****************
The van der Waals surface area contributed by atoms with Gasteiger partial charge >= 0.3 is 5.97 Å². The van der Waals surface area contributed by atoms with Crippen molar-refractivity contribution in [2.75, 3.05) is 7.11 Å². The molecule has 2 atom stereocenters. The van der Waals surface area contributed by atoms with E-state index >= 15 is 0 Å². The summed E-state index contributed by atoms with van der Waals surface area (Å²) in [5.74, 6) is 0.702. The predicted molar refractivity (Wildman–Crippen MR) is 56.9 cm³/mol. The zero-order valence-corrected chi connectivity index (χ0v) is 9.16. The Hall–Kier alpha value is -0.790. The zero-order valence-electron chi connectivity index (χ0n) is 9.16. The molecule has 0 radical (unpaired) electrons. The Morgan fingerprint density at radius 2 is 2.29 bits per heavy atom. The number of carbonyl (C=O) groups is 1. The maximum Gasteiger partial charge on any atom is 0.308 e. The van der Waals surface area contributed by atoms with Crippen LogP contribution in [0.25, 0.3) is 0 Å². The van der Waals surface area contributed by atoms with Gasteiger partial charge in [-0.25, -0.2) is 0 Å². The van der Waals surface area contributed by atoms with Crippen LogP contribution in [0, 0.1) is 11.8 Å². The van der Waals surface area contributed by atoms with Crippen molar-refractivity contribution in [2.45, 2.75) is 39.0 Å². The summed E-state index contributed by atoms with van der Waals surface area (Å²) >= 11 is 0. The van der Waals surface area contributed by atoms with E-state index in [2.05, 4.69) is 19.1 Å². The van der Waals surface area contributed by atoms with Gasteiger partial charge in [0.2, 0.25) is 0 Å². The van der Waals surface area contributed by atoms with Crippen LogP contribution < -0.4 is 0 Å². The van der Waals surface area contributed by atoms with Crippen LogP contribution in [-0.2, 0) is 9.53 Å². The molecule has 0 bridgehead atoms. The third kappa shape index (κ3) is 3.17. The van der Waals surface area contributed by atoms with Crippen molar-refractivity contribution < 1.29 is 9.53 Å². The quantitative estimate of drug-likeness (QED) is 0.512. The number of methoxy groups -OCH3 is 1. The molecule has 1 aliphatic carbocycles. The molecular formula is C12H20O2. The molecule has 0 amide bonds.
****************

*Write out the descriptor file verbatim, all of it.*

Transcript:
The van der Waals surface area contributed by atoms with Gasteiger partial charge >= 0.3 is 5.97 Å². The van der Waals surface area contributed by atoms with Crippen molar-refractivity contribution in [2.75, 3.05) is 7.11 Å². The molecule has 2 atom stereocenters. The van der Waals surface area contributed by atoms with E-state index >= 15 is 0 Å². The summed E-state index contributed by atoms with van der Waals surface area (Å²) in [5.74, 6) is 0.702. The predicted molar refractivity (Wildman–Crippen MR) is 56.9 cm³/mol. The zero-order valence-corrected chi connectivity index (χ0v) is 9.16. The Hall–Kier alpha value is -0.790. The zero-order valence-electron chi connectivity index (χ0n) is 9.16. The molecule has 0 radical (unpaired) electrons. The Morgan fingerprint density at radius 2 is 2.29 bits per heavy atom. The number of carbonyl (C=O) groups is 1. The maximum Gasteiger partial charge on any atom is 0.308 e. The van der Waals surface area contributed by atoms with Crippen LogP contribution in [0.25, 0.3) is 0 Å². The van der Waals surface area contributed by atoms with Gasteiger partial charge in [-0.25, -0.2) is 0 Å². The van der Waals surface area contributed by atoms with Crippen LogP contribution in [0, 0.1) is 11.8 Å². The van der Waals surface area contributed by atoms with Crippen molar-refractivity contribution in [2.45, 2.75) is 39.0 Å². The summed E-state index contributed by atoms with van der Waals surface area (Å²) >= 11 is 0. The van der Waals surface area contributed by atoms with E-state index in [2.05, 4.69) is 19.1 Å². The van der Waals surface area contributed by atoms with Gasteiger partial charge in [0.2, 0.25) is 0 Å². The van der Waals surface area contributed by atoms with Crippen LogP contribution < -0.4 is 0 Å². The van der Waals surface area contributed by atoms with Crippen LogP contribution in [-0.2, 0) is 9.53 Å². The molecule has 0 bridgehead atoms. The third kappa shape index (κ3) is 3.17. The van der Waals surface area contributed by atoms with Crippen molar-refractivity contribution < 1.29 is 9.53 Å². The quantitative estimate of drug-likeness (QED) is 0.512. The number of methoxy groups -OCH3 is 1. The molecule has 1 aliphatic carbocycles. The molecular formula is C12H20O2. The molecule has 0 amide bonds.